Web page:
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My boss gave me a list of 8K users in csv format and asking me to create accounts for them. The list have users with gmail, hotmail, and organization email addresses.

I am using MVC 5 and ASP.NET identity 2.

As I am reading CSV file, I am creating the user, and generating a token for them as below:

var userManager = new ApplicationUserManager(new UserStore<ApplicationUser>(_db));

var dataProtectionProvider = new DpapiDataProtectionProvider("Sample");
userManager.UserTokenProvider = new DataProtectorTokenProvider<ApplicationUser>(dataProtectionProvider.Create("ASP.NET Identity")); 

string code = userManager.GenerateEmailConfirmationToken(appUser.Id);
var callbackUrl = "http://localhost:2595/Account/Verify?t="+appUser.Id+"&c="+HttpUtility.UrlEncode(code);
SendMail(callbackUrl, appUser.Email);

Once I create a callback URL, I send an email to the user. When the User clicks on the link I sent, user goes to a password registration page, creates password and then logs in with the password he/she created.

Does this approach has any security flaws?

public async Task<ActionResult> Verify(string t, string c)
        {
            if (User.Identity.IsAuthenticated)
            {
                AuthenticationManager.SignOut();
                return RedirectToAction("Index","Home");
            }

            if (t == null || c == null)
            {
                return View("Error");
            }

            var user = UserManager.FindById(t);

            if (user == null)
            {
                return View("Error");
            }

            if (user.EmailConfirmed)
            {
                return View("AlreadyConfirmed");
            }

            var result = await UserManager.ConfirmEmailAsync(t, c);
            if (result.Succeeded)
            {
                user.EmailConfirmed = true;
                UserManager.Update(user);

                ViewBag.Id = t;
                return View("ConfirmEmail");
            }

            AddErrors(result);

            return View();
        } 
  • 1
    Hard to see what's going on here, and would need to see the other half of the process at least. If the token is tied to the user ID, it shouldn't be required as a field of its own. Need more insight. That said, I think the "first three paragraphs" are pretty relevant since I think OP was asking about the security of that particular platform. – AJAr Feb 5 '15 at 21:06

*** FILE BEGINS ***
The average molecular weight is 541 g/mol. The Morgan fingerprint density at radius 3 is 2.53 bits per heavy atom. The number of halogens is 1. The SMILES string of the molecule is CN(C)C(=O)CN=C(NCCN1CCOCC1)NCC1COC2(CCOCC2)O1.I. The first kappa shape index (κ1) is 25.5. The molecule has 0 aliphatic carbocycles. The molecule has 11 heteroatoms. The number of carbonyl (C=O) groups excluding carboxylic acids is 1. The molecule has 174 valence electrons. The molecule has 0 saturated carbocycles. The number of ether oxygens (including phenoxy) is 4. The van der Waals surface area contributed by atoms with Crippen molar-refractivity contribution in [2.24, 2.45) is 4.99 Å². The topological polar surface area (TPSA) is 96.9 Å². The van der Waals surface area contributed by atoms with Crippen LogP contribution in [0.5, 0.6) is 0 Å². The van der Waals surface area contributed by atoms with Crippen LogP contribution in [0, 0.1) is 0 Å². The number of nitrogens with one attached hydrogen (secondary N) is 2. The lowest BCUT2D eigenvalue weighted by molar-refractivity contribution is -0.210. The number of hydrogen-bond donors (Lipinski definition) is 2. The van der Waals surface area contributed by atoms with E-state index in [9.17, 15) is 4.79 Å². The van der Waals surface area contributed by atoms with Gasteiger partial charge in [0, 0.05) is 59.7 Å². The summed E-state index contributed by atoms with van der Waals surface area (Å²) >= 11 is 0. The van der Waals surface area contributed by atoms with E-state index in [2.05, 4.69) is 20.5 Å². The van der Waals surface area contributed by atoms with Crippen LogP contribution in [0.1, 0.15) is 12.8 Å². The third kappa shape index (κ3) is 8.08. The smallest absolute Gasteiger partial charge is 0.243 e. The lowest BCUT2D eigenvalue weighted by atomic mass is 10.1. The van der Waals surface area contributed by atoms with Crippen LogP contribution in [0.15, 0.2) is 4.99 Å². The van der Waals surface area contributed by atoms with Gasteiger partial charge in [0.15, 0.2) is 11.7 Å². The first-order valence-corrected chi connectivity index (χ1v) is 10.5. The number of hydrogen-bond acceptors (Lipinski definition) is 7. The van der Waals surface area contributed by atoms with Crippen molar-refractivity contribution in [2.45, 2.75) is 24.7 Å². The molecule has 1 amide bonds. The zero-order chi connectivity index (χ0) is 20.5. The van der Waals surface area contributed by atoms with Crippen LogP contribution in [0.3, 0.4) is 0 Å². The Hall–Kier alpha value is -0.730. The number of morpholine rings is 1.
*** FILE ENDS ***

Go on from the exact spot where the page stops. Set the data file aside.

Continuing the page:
• once used, URL expires. Someone can not create multiple users with the same identity. My app doesnt use userId anywhere. – DarthVader Feb 5 '15 at 21:06
  • Welcome to Security.SE. Question quality is important and it is valid to edit out narrative aspects to questions so that those posting do not devolve into long stories that do not augment the question being asked. – schroeder Feb 5 '15 at 21:11
  • Wasn't trying to start anything, was upset about something AFK. I've seen your answers on here -- good intuition and a lot of knowledge. Anyway @DarthVader, you might not want to have that open as a means of probing for user ID existence/status. What is the format/length of the ID? Is there no way of validating the token as a process isolated from user ID queries? e.g. a separate table of tokens, reference token in user table which could be used to pull status on each visit until it is verified (then switch status on user table)? – AJAr Feb 5 '15 at 21:17
  • @AJAr this is why first 3 lines are relevant. ASP Identity uses GUID as user Id. and generates very long token which is machine specific. Token is not stored anywhere. I have a user table with user ids as Guid. – DarthVader Feb 5 '15 at 21:21
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It looks secure enough considering the details you commented about, but I think the best course of action would be to cut the user ID out of the callback and have the user login normally to proceed with authentication if they are not logged in already. The exposure is not too bad as is, so if it is a pain to redirect back to auth page after login then I would say it's fine.

  • Thanks. The problem is i pre-create the users. So they cant really login because they dont have password yet. That s why i am sending over the Guid to identify who the user is. Of course, if the Guid and Token changes, token verification will fail. I also check if the Guid exists in the db. – DarthVader Feb 5 '15 at 21:39
  • Ah, alright. I missed that detail because I was led to believe it was part of an irrelevant narrative. You're saying they don't even know the GUID until you send the e-mail, so I don't see any exposure atm. – AJAr Feb 5 '15 at 21:43
  • so can i trust this approach? – DarthVader Feb 5 '15 at 21:45
  • You can trust that an account will not be verified unless they get the e-mail and click the link, but the authentication logic itself may/may not be a weak point for DDOS exposure, SQL injection, etc. Could use reCAPTCHA to mitigate DDOS risks, but I do not know enough about this library to vouch for its security. I will look into it within the hour, but if it's a popular stack then I'd say you can probably trust it. I should have stuck with just comments considering my lack of experience with this particular foundation. Don't mark this correct — leave it open in case someone is more familiar. – AJAr Feb 5 '15 at 21:49
  • Just hesitant to endorse it since I have not looked into the frameworks, but if you're waiting on a go-ahead to proceed then you're definitely fine in the short order at the very least. – AJAr Feb 5 '15 at 21:55

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